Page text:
Vapour phase Aqueous solution

Hydrocarbon Aqueous solution

Vapour phase Aqueous solution

Hydrophobic group

Hydrophilic group

Surfactant molecules accumulate in surface layer

Micelles form at

/critical micelle concentration

Figure 6.1 Orientation of amphiphiles at (a) solution/ vapour interface, and (b) hydrocarbon/solution interface.

Log c

Figure 6.2 Typical plot of the surface tension, y, against logarithm of surfactant concentration, c.

exerted between two water molecules, the contracting power of the surface is reduced and so therefore is the surface tension. In some cases the interfacial tension between two liquids may be reduced to such a low level (10 3 mN m01) that spontaneous emulsifica-tion of the two immiscible liquids is observed. These very low interfacial tensions are of relevance in understanding the formation and stabilisation of emulsions and are dealt with in more detail in Chapter 7.

6.2.2 Change of surface tension with surfactant concentration - the critical micelle concentration

Fig. 6.2 shows a typical plot of surface tension against the logarithm of concentration for a surfactant solution. Appreciable lowering of surface tension is evident even at low concentrations. As the surfactant concentration is increased, the surface tension continues to decrease as the concentration of surfactant molecules at the surface increases. A concentration is reached, however, when the surface layer becomes saturated with surfactant molecules and no further decrease in surface tension is possible. An alternative means of shielding the hydrophobic portion of the amphiphile from the aqueous environment now occurs as the surfactant molecules form small spherical aggregates or micelles in the bulk of the solution. The hydrophobic groups of the surfactants form the core of these aggregates and are protected from contact with water by their hydrophilic groups, which form a shell around them. The concentration of surfactant molecules in the surface layer remains approximately constant in the presence of micelles and hence the y-log concentration plot becomes almost horizontal. The concentration at which the micelles first form in solution is called the critical micelle concentration (cmc) and corresponds to the concentration at which there is an abrupt change of slope of the plot. We will consider the formation and properties of micelles in more detail in section 6.3. At the moment we will concentrate on the region of the y-log concentration plot below the cmc and see how it is possible to calculate the area occupied by a surfactant molecule at the surface using the Gibbs equation.

6.2.3 Gibbs adsorption equation

It is important to remember that an equilibrium is established between the surfactant molecules at the surface or interface and those remaining in the bulk of the solution. This equilibrium is expressed in terms of the Gibbs equation. In developing this expression it is necessary to imagine a definite boundary between the bulk of the solution and the interfacial layer (see Fig. 6.3). The real system containing the interfacial layer is then compared with this reference system, in which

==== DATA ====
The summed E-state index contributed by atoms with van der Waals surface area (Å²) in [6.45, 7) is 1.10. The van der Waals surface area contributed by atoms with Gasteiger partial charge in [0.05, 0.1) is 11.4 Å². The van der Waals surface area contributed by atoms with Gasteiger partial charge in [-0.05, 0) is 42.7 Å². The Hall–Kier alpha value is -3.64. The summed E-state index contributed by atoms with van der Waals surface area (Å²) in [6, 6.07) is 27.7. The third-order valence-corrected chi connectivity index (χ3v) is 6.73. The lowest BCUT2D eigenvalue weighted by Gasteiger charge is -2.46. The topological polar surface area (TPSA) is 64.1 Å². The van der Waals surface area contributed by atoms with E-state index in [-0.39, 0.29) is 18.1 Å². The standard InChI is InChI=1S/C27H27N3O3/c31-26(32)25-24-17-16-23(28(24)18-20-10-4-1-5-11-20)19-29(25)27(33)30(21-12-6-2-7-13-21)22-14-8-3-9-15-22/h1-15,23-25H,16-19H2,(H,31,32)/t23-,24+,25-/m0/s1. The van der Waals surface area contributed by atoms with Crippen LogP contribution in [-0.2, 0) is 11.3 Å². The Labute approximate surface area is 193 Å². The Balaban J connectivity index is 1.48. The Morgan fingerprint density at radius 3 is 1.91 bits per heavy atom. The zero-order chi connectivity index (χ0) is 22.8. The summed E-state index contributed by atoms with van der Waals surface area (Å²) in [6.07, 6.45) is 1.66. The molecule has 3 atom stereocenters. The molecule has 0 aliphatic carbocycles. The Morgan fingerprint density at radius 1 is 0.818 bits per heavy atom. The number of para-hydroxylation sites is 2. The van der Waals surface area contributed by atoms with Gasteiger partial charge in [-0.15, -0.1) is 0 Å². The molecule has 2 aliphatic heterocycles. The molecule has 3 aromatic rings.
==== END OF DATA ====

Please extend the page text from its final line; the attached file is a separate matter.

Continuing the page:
Box 6.2 The Gibbs equation

We can treat the thermodynamics of the surface layer in a similar way to the bulk of the solution. The energy change, dU, accompanying an infinitesimal, reversible change in the system is given by dU = dqrov - dw dU=TdS-dv

where dqrev and dw are, respectively, the heat absorbed and the work done during the reversible change (see section 3.1).

For an open system (one in which there is transfer of material between phases) equation (6.2) must be written dU = T dS - dw+ E a, dn, (6.3)

where ¬°ui and n; are the chemical potential and number of moles respectively of the ith component.

When applying equation (6.3) to the surface layer, the work is that required to increase the area of the surface by an infinitesimal amount, dA, at constant T, P and n. This work is done against the surface tension and is given by equation (6.1) as d w = y dA.

Thus, equation (6.3) becomes dUs = TdSs + y dA + E a, dns (6.4)

where the superscript, s, denotes the surface layer.

If the energy, entropy and number of moles of component are allowed to increase from zero to some finite value, equation (6.4) becomes

Us = TSS + yA + E a,ns (6.5) General differentiation of equation (6.5) gives dUs = TdSs + Ss dT+y dA + A dy

Comparison with equation (6.4) gives

At constant temperature equation (6.7) becomes dy = -E r , da i (6.8)

where r, = nS/A and is termed the surface excess concentration. r,. is the amount of the ith component in the surface phase s, in excess of that which there would have been had the bulk phases a and b extended to the dividing surface without change in composition.

For a two-component system at constant temperature, equation (6.8) reduces to dy = -r da, - r2 da2 (6.9)

where subscripts 1 and 2 denote solvent and solute, respectively. The surface excess concentrations are defined relative to an arbitrarily chosen dividing surface. A convenient choice of location of this surface is that at which the surface excess concentration of the solvent, r,, is zero. Indeed, this is the most realistic position since we are now considering the surface layer of adsorbed solute. Equation (6.9) then becomes dy = -r2 da2 (6.10)

The chemical potential of the solute is given by equation (3.52) as a2 =a| + RT In a2

Substituting in equation (6.10) gives the Gibbs equation:

a2 dy

RT da2

0 0

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